Let Me In has a couple of familiar older stars in it – including the perpetually underused Elias Koteas (Thin Red Line), and Eat Pray Love’s Richard Jenkins – but many of the other older characters are (as a result of one of the new director’s better choices) cleverly kept off-screen or out-of-focus. Instead the film is largely driven by a host of young actors, at the head of which are Chloe Moretz and Kodi Smit-McPhee. Moretz was easily the best thing about last year’s hit-and-miss comic book adaptation Kick Ass, portraying the aptly-named Hit Girl, a scene-stealing brutal 11 year-old vigilante killer. I suppose it’s no surprise that she was chosen for Let Me In – it’s not exactly unfamiliar territory for her – and she’s excellent here too, perfectly hitting the right beats for the cold, mysterious character that she has to play. Kodi Smit-McPhee was the kid in the bleak adaptation of the bleak novel, The Road. He’s pretty damn odd-looking – and it doesn’t help that they dress him up with a transparent plastic mask like a miniature American Psycho in one of the early scenes (I don’t remember that in the original!) – but he is pretty well chosen for the skinny little victim of the piece, bullied, neglected by his parents, and more than a little bit disturbed too, even if his character of Owen is somehow nowhere near as believable as the original character of Oskar was in Let the Right One In.
The two stars may be proving their talents at an early stage, but that doesn’t change the fact that this has all been done before. I’m not saying the movies are identical, but the changes are – in my opinion – mostly either insignificant or detrimental. There is an overall feeling of watering-down about the production too. Firstly the relationship between the two of them is developed a bit too fast, with barely enough substance to make the whole thing hold together; and it takes a different turn to the original because they strip out a key twist – integral to the dark, disturbing nature of the material. This more conventional approach was clearly more palatable for US audiences, but I don’t think it was necessary – it removes an interesting, original extra dimension and replaces it with a standard Hollywood plot-line.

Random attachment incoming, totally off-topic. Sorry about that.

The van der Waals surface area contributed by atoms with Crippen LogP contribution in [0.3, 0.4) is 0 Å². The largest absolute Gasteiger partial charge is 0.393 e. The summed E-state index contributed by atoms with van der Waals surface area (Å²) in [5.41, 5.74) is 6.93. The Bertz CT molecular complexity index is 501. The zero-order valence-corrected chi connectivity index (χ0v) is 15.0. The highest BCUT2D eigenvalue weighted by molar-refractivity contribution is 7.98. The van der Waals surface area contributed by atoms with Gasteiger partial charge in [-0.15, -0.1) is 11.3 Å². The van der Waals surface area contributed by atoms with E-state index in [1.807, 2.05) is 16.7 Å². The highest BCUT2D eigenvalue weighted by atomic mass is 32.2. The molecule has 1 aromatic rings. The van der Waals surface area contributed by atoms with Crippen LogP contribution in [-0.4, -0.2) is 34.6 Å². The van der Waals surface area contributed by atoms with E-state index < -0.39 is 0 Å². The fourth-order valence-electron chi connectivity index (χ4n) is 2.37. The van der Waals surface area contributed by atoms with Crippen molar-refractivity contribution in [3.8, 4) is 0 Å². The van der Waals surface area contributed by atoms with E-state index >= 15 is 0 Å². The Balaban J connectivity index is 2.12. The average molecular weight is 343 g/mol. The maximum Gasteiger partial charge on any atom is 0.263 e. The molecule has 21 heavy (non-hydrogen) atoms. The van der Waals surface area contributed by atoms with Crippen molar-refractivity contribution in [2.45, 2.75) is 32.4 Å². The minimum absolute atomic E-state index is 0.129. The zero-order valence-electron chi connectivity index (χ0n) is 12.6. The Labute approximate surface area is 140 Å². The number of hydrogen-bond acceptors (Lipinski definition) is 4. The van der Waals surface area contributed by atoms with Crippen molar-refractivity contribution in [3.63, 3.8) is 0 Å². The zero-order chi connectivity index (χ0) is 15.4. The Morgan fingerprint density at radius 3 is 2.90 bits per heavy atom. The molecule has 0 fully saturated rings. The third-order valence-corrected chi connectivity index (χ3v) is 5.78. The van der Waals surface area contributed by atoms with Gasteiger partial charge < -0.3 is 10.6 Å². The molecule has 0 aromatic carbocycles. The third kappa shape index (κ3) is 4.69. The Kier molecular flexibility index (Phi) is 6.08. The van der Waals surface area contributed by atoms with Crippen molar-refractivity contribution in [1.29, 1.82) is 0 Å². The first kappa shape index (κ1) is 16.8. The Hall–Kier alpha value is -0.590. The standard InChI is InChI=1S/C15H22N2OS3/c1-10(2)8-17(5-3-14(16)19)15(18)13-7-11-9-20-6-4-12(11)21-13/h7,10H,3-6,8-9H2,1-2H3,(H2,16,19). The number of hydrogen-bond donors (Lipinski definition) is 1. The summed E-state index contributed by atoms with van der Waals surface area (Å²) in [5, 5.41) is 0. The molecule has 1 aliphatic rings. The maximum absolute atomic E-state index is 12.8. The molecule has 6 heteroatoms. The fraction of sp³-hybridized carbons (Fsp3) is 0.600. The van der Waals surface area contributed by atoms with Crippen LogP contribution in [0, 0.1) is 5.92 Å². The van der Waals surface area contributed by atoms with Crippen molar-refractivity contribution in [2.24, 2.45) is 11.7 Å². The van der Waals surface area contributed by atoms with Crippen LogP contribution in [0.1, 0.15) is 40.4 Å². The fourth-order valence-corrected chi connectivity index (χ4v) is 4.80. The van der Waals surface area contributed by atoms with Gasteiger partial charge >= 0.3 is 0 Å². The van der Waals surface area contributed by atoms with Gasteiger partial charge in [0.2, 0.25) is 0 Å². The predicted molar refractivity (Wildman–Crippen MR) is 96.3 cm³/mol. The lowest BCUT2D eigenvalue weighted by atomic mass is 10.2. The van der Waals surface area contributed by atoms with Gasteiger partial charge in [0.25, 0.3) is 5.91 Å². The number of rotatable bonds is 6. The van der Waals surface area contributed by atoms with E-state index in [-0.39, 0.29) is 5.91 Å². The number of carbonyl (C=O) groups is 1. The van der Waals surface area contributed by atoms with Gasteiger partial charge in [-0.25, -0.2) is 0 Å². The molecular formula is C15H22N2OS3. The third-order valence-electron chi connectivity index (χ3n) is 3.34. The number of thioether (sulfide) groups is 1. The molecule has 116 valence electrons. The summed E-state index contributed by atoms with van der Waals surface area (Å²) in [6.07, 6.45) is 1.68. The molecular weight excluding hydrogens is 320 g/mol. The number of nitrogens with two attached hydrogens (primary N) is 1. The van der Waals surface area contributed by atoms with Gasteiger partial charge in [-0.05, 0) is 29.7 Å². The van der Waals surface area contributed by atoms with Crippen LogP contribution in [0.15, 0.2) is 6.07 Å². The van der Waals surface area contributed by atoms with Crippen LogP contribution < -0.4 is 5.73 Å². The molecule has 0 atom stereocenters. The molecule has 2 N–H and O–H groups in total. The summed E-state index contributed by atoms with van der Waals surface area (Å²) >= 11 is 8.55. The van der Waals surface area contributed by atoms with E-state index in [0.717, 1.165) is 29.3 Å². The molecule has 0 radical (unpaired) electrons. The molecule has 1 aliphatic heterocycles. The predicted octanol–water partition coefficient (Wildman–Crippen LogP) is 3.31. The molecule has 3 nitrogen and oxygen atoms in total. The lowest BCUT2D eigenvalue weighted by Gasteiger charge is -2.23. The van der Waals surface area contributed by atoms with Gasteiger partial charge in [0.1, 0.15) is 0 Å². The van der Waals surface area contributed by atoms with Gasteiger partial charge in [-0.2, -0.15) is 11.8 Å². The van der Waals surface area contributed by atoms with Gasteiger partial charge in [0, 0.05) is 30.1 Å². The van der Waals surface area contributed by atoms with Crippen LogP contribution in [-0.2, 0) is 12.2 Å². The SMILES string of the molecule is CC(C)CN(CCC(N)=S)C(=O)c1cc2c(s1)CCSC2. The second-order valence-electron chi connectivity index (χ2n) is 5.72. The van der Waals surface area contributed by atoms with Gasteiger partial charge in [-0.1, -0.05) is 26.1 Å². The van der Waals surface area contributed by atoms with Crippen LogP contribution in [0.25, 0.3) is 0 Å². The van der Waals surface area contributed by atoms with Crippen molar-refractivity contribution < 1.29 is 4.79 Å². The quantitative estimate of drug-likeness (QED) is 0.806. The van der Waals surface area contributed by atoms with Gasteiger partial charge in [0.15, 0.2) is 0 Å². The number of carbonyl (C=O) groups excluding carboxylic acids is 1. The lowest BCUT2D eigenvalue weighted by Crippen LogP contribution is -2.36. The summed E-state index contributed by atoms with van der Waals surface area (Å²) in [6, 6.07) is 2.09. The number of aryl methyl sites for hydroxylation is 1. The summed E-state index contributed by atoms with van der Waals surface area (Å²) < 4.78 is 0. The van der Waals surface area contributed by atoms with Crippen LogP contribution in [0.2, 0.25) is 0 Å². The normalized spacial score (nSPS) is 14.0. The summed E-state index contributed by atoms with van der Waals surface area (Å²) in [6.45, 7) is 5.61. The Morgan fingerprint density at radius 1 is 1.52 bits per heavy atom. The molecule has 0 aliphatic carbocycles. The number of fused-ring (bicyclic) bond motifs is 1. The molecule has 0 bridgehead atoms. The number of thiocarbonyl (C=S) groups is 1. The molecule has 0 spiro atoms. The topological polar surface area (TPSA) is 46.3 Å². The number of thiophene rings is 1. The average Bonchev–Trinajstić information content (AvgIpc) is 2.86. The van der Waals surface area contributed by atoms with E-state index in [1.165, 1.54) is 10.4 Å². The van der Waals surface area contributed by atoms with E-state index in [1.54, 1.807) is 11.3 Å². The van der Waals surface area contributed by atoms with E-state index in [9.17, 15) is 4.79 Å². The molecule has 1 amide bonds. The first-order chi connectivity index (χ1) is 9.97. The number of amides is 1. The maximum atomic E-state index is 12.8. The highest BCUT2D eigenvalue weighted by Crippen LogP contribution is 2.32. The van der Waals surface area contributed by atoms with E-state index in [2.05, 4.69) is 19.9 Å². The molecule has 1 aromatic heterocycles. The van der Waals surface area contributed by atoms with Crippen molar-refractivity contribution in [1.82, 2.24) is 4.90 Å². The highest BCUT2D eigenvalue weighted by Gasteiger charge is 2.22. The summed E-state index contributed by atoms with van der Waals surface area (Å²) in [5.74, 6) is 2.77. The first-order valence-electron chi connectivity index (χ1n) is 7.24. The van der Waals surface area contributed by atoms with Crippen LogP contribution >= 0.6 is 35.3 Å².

But the rest of the plot twists, and the already unusual narrative, are still enough to keep you intrigued with this mystery horror with or without that particular depraved twist. In fact, almost everything is done professionally in this remake – there’s nothing wrong with it whatsoever, it’s just wrong that it even exists in the first place. If you want to get into quibbles then, honestly, the CG segments (which obviously weren’t in the original) are absolutely horrendous, reminiscent of the terrible CG UV-lamp sequence in Blade II. They really didn’t need them, because the original film worked perfectly well – if not better – with the more restrained suggestion of what was taking place, rather than an effects-driven outburst. But, on the flip-side, there is one, new, expertly-shot car crash which really does make you stand up and take notice. All in all, though, Let Me In may not detract too much from the original, may have the same scenes, same setting, and same unusual story (it doesn’t feel quite as bleak, brutal or shocking); but it also doesn’t add anything whatsoever to what was already a great horror movie. Which is the real problem. If Let the Right One In never existed in the first place, Let Me In would be a high 8/10, maybe even a 9 just for its unusual story (which is the score that I’d give the original). But, I can’t help mark it down for being such a flagrant, diluted, and unnecessary rip-off.
In the words of the original movie’s director: “Remakes should be made of movies that aren’t very good – that gives you the chance to fix whatever has gone wrong. I’m very proud of my movie and I think it’s great, but the Americans might have another opinion.” That just about sums it up.